"We have unemployment and hunger and crumbling infrastructure and a tax system out of whack and a corrupt political system," he said. "Why are we not also taking to the streets is the question."
Kaplan said that present-day American journalism's focus on "infotainment" distracts the public from paying attention to issues of high national importance.
"The stuff that is being reported on the news tends not to be the kind of stuff that we need to know about in order to be outraged."
The media industry, which is now defined by political donations and a lack of public accountability, is part of "the dysfunctional system that we are forced to live under [that] destroys momentum and creates stasis . . . rather than enabling reform."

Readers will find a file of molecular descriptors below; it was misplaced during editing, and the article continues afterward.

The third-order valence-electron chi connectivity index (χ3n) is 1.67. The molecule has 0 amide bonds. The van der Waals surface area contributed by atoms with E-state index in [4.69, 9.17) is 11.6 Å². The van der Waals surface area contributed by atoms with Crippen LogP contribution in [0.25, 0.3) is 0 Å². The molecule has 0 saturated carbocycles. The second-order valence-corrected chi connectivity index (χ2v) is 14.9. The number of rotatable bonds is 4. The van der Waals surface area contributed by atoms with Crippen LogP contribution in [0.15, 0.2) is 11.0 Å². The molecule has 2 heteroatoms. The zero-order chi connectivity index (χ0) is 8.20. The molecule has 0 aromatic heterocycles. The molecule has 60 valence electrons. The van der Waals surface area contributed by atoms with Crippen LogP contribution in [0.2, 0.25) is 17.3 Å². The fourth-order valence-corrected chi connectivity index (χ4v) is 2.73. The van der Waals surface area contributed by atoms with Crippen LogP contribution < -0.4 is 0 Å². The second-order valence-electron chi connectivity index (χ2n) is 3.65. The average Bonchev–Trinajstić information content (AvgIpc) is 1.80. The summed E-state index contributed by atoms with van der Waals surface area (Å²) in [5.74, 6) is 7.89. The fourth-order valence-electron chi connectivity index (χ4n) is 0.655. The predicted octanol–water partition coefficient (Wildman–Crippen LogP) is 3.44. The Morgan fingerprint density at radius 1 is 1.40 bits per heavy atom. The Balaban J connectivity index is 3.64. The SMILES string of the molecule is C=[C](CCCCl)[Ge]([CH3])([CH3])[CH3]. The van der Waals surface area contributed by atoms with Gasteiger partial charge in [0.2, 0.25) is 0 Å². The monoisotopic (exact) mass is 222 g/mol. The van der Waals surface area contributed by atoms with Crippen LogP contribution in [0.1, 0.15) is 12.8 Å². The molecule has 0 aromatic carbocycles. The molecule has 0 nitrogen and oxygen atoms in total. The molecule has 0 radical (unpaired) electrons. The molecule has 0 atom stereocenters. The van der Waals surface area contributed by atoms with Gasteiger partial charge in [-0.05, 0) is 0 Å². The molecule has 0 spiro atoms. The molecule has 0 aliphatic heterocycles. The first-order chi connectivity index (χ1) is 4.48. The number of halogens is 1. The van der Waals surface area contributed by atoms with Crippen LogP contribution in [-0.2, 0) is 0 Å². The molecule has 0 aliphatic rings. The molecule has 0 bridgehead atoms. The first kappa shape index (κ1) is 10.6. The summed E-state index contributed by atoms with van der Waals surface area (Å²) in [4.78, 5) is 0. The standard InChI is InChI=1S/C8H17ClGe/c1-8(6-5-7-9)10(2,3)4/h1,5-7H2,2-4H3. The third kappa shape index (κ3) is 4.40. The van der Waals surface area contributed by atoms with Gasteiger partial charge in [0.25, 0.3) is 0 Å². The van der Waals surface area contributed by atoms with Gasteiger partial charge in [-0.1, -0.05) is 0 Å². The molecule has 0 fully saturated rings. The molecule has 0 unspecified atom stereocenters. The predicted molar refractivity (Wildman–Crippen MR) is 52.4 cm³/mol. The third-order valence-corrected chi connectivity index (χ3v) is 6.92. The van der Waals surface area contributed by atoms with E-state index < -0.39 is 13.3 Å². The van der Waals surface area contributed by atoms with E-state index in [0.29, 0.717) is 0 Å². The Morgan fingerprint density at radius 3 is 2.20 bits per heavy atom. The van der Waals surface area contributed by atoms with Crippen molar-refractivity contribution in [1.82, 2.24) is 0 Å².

"The news industry is now part of the privileged elite," Kaplan said. "They are not the scrappy adversaries that one would hope they would be fighting for the little guy. They are the man."